[Hommel Beer Factory]
From colonial era interloper to iconic local drink: The industrial origins of Ha Noi’s bia hơi
Before the French colonization, Vietnam had a long history of rice alcohol production. The beer industry was created in 1892 by Alfred Hommel, founder of Hommel Brewery (Brasserie Hommel) in Hanoi. Along with the Larue Brewery (Brasserie Larue) in Saigon, the Hommel Brewery was one of the two biggest breweries in Indochina.
Beer was the drink that seemed most suitable in the Indochina climate. At first, beer was mainly consumed by the French, then it became more and more popular with local Vietnamese people.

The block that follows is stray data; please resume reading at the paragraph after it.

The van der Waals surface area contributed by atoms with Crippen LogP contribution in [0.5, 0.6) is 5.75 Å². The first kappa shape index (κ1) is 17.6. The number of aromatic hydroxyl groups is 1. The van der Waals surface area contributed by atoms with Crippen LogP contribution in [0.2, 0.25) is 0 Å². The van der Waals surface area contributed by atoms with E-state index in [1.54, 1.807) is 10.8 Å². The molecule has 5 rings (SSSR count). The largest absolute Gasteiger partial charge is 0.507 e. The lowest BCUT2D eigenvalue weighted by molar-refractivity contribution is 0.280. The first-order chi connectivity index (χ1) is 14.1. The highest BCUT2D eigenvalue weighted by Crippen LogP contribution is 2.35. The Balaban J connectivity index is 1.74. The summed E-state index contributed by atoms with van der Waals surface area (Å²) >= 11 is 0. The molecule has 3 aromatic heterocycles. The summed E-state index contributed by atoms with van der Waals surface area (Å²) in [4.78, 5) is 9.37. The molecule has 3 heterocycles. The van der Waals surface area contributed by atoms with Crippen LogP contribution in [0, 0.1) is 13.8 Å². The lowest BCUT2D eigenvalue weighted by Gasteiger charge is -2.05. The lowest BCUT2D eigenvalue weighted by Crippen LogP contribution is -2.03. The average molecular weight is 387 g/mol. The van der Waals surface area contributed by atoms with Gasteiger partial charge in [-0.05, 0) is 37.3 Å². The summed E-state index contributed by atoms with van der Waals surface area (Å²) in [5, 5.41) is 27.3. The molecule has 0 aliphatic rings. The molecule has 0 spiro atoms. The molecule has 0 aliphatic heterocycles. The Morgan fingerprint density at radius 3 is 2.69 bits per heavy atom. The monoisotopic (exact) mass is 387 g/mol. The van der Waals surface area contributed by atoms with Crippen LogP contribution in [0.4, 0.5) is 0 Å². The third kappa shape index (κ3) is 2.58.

Besides water, the ingredients used by the Hommel Brewery were malted barley and hops imported from Europe and a proportion of rice (preferably denitrogenated). The difficulty was not in the purchase of ingredients of first quality, but in purifying water used, acquiring expensive brewing equipment, and adapting it to the hot and humid climate of Hanoi. Another challenge for the production of bottled beer was transportation. The brewery came up with the idea of producing a draft beer called bia hoi sold in kegs instead of bottles. Over time, bia hoi became a staple of Vietnamese culture and it remains so to this day.